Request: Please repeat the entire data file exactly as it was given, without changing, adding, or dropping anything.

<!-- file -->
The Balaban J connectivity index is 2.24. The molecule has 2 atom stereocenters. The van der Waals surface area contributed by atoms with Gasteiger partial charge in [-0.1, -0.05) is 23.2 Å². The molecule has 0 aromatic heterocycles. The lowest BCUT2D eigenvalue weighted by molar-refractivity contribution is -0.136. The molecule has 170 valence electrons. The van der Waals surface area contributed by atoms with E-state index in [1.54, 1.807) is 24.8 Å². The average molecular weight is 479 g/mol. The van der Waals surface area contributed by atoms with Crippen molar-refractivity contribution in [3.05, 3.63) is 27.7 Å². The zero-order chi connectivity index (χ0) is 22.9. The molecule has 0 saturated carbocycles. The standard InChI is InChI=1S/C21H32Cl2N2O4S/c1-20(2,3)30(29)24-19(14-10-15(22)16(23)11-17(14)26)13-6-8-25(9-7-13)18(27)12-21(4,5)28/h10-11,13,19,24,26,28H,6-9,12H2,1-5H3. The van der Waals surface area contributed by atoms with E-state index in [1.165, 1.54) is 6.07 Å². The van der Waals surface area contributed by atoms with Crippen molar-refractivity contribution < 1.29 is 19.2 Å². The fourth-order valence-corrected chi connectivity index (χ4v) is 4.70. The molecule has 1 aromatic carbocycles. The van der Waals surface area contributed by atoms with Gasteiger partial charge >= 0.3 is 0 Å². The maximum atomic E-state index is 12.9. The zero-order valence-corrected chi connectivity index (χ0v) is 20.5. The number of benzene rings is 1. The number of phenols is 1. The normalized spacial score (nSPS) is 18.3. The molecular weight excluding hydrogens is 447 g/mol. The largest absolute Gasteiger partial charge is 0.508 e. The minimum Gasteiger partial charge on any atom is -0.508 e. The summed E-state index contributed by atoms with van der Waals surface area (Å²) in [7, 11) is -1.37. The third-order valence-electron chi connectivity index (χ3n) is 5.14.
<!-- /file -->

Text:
The Balaban J connectivity index is 2.24. The molecule has 2 atom stereocenters. The van der Waals surface area contributed by atoms with Gasteiger partial charge in [-0.1, -0.05) is 23.2 Å². The molecule has 0 aromatic heterocycles. The lowest BCUT2D eigenvalue weighted by molar-refractivity contribution is -0.136. The molecule has 170 valence electrons. The van der Waals surface area contributed by atoms with E-state index in [1.54, 1.807) is 24.8 Å². The average molecular weight is 479 g/mol. The van der Waals surface area contributed by atoms with Crippen molar-refractivity contribution in [3.05, 3.63) is 27.7 Å². The zero-order chi connectivity index (χ0) is 22.9. The molecule has 0 saturated carbocycles. The standard InChI is InChI=1S/C21H32Cl2N2O4S/c1-20(2,3)30(29)24-19(14-10-15(22)16(23)11-17(14)26)13-6-8-25(9-7-13)18(27)12-21(4,5)28/h10-11,13,19,24,26,28H,6-9,12H2,1-5H3. The van der Waals surface area contributed by atoms with E-state index in [1.165, 1.54) is 6.07 Å². The van der Waals surface area contributed by atoms with Crippen molar-refractivity contribution < 1.29 is 19.2 Å². The fourth-order valence-corrected chi connectivity index (χ4v) is 4.70. The molecule has 1 aromatic carbocycles. The van der Waals surface area contributed by atoms with Gasteiger partial charge >= 0.3 is 0 Å². The maximum atomic E-state index is 12.9. The zero-order valence-corrected chi connectivity index (χ0v) is 20.5. The number of benzene rings is 1. The number of phenols is 1. The normalized spacial score (nSPS) is 18.3. The molecular weight excluding hydrogens is 447 g/mol. The largest absolute Gasteiger partial charge is 0.508 e. The minimum Gasteiger partial charge on any atom is -0.508 e. The summed E-state index contributed by atoms with van der Waals surface area (Å²) in [7, 11) is -1.37. The third-order valence-electron chi connectivity index (χ3n) is 5.14.